Showing posts with label fake news. Show all posts
Showing posts with label fake news. Show all posts

Wednesday, September 23, 2020

Spot the Troll - Can You Spot Fake Social Media Accounts?

 

Spot the Troll is a quiz game that I recently learned about from Lee LeFever at Common Craft. Spot the Troll was developed by Clemson University's Media Forensics Lab as a way to educate people about deceptive social media accounts. 

Spot the Troll presents players with eight social media profiles. Based on the clues in the profiles players have to decide if the social media profile is genuine or a fake designed to spread misinformation. Players get instant feedback after making a guess at whether each account is real or fake. Whether or not the player is correct or incorrect Spot the Troll provides an explanation the signs that the account was real or fake. 

I played Spot the Troll this morning and found it to be a little trickier than I expected. It was also a bit more detailed than I expected. 

Applications for Education 
Before you have your students play Spot the Troll you should play the game yourself. Some of the profiles include content that might not be appropriate for your students. I definitely would not have kids younger than high school age play the game. That said, playing Spot the Troll could be an informative activity for high school students.

If you play through the game and find that some of the profiles aren't appropriate for your classroom, consider using some excerpts from the game to create your own lesson on spotting fake social media accounts. 

Wednesday, August 15, 2018

Factitious - A Game That Tests Your Ability to Spot Fake News

Factitious is a game for testing your skill at identifying fake and misleading news stories. The game was developed by the American University Game Lab and the American University's School of Communication. I learned about the game last month when Larry Ferlazzo featured it and I have since shared it in a couple of professional development workshops. It was a hit in both workshops in which I shared it with teachers.

To play Factitious simply go to the site and select quick start. You'll then see an article appear on the screen. Read through the article, click the source listed at the bottom, and then select either the green check mark or red X to indicate whether or not you think the article is a real news story. After you make your selection you'll get instant feedback and an explanation of how you can tell if the article was a real or fake news story.

Factitious does offer the option to create an account to save your progress in a game, but you don't need to create an account in order to play the game in "quick start" mode.

Applications for Education
Factitious could be a great game to have students play at the conclusion of a larger lesson about evaluating the credibility of websites. If you don't want to have students play the game on their own, you could print the articles listed in the game and use them as part of lesson that you teach to your class.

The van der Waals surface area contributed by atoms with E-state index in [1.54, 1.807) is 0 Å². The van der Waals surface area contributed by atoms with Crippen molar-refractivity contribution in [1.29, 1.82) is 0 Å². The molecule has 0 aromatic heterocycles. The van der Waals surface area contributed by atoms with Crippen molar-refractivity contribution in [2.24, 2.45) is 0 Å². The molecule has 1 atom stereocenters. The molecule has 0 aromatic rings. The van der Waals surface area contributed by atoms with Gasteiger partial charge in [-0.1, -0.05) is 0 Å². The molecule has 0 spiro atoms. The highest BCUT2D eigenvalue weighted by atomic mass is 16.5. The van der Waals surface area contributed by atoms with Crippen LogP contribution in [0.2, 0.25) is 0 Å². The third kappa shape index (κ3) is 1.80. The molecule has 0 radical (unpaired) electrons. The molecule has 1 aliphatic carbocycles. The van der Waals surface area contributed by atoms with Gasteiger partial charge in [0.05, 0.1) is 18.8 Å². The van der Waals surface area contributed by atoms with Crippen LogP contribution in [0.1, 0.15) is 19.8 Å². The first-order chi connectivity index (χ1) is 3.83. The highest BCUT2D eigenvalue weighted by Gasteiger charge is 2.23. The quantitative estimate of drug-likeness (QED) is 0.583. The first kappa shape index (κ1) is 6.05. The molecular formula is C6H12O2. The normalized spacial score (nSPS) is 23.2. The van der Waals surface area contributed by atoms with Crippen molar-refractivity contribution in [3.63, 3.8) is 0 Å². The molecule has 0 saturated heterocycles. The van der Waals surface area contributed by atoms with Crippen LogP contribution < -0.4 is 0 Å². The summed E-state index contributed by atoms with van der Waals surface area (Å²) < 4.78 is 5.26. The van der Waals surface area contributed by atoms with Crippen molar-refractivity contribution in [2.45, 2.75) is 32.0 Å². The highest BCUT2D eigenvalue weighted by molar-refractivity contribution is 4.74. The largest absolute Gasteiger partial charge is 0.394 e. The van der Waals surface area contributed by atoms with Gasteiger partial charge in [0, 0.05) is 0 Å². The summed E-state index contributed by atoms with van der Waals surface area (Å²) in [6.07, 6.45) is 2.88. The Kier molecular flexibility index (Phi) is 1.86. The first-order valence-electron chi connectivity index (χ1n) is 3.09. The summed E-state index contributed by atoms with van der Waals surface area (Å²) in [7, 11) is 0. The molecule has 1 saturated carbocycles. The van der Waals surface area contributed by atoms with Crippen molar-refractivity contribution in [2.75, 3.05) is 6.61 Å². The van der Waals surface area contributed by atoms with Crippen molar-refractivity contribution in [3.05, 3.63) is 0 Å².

Friday, January 12, 2018

What a Lobster Can Teach You About Fake News

Some of you may recall that just before Christmas an ESPN radio show fell for a fake news story about a high school basketball game in Maine being cancelled when the ball got stuck behind the wood stove in the gym. That story came from a website called New Maine News. It's not just big media outlets that fall for the fake news stories on New Maine News. It seems that almost every story posted on the site or corresponding Facebook page has at least one comment from someone who thinks that the satirical site is a real news website. That is probably what motivated this ridiculous story about a talking lobster complaining about the blurring of lines between real and fake news.

In the story Line Between Real and Fake Maine News Increasingly Blurred Says Magic 8-foot Tall Talking Lobster a talking lobster named Ol' Nick points out a couple of the reasons why fake news stories spread so quickly on social media. Ol' Nick tells us,
"People see a headline, or a link, and it confirms something they want to believe is true, so they share it as fact." 
Ol' Nick also shares this bit of advice,
“Is it too good to be true? Does it instantly appeal to something you believe in an extreme way? Click on the link. Check out the source. It might be a joke site and the first story you find is something absolutely absurd.”
Applications for Education
Read the entire story on New Maine News and you'll find a couple of other pieces that serve as reminders to fact-check the headlines and stories that we see shared online.

Before sharing the lobster story, have your students read the story that fooled ESPN and see if they can identify whether or not the story is true. Then follow-up with the story featuring the 8 Foot Tall Talking Lobster.

Saturday, March 11, 2017

The Wayback Machine - Take a Look at the Evolution of the Web

The Internet Archive's Wayback Machine is one of the resources that I have included in my presentation about search strategies and fake news. I include it because it is a tool that can be used to see how a website or a specific webpage has changed over time. As is demonstrated in my video embedded below, you can use the Wayback Machine to see how a website looked and read the text of pages as they were originally published.



Another interesting way to use the Wayback Machine is to look at how major news websites reported on significant events in late 20th Century and in the 21st Century. Not only does the Wayback Machine show you the text, it may also show you images that may have since been removed.